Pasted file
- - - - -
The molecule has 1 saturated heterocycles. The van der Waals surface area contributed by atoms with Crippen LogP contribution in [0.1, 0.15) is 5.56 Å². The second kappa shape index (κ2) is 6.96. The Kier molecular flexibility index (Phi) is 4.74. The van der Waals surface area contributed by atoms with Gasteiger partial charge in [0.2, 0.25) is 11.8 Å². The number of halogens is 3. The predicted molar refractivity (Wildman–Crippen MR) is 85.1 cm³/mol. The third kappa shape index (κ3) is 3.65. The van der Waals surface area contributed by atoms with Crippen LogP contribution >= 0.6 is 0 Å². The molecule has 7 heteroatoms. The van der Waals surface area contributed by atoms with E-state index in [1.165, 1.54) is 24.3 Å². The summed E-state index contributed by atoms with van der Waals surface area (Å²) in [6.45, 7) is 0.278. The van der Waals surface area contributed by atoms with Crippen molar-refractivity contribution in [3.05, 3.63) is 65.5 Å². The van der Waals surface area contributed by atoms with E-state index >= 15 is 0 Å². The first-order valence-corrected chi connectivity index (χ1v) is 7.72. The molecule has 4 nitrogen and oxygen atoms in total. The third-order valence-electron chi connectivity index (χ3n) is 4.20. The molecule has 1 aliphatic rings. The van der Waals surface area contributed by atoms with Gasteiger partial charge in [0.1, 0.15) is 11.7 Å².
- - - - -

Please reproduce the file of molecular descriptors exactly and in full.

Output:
The molecule has 1 saturated heterocycles. The van der Waals surface area contributed by atoms with Crippen LogP contribution in [0.1, 0.15) is 5.56 Å². The second kappa shape index (κ2) is 6.96. The Kier molecular flexibility index (Phi) is 4.74. The van der Waals surface area contributed by atoms with Gasteiger partial charge in [0.2, 0.25) is 11.8 Å². The number of halogens is 3. The predicted molar refractivity (Wildman–Crippen MR) is 85.1 cm³/mol. The third kappa shape index (κ3) is 3.65. The van der Waals surface area contributed by atoms with Crippen LogP contribution >= 0.6 is 0 Å². The molecule has 7 heteroatoms. The van der Waals surface area contributed by atoms with E-state index in [1.165, 1.54) is 24.3 Å². The summed E-state index contributed by atoms with van der Waals surface area (Å²) in [6.45, 7) is 0.278. The van der Waals surface area contributed by atoms with Crippen molar-refractivity contribution in [3.05, 3.63) is 65.5 Å². The van der Waals surface area contributed by atoms with E-state index >= 15 is 0 Å². The first-order valence-corrected chi connectivity index (χ1v) is 7.72. The molecule has 4 nitrogen and oxygen atoms in total. The third-order valence-electron chi connectivity index (χ3n) is 4.20. The molecule has 1 aliphatic rings. The van der Waals surface area contributed by atoms with Gasteiger partial charge in [0.1, 0.15) is 11.7 Å².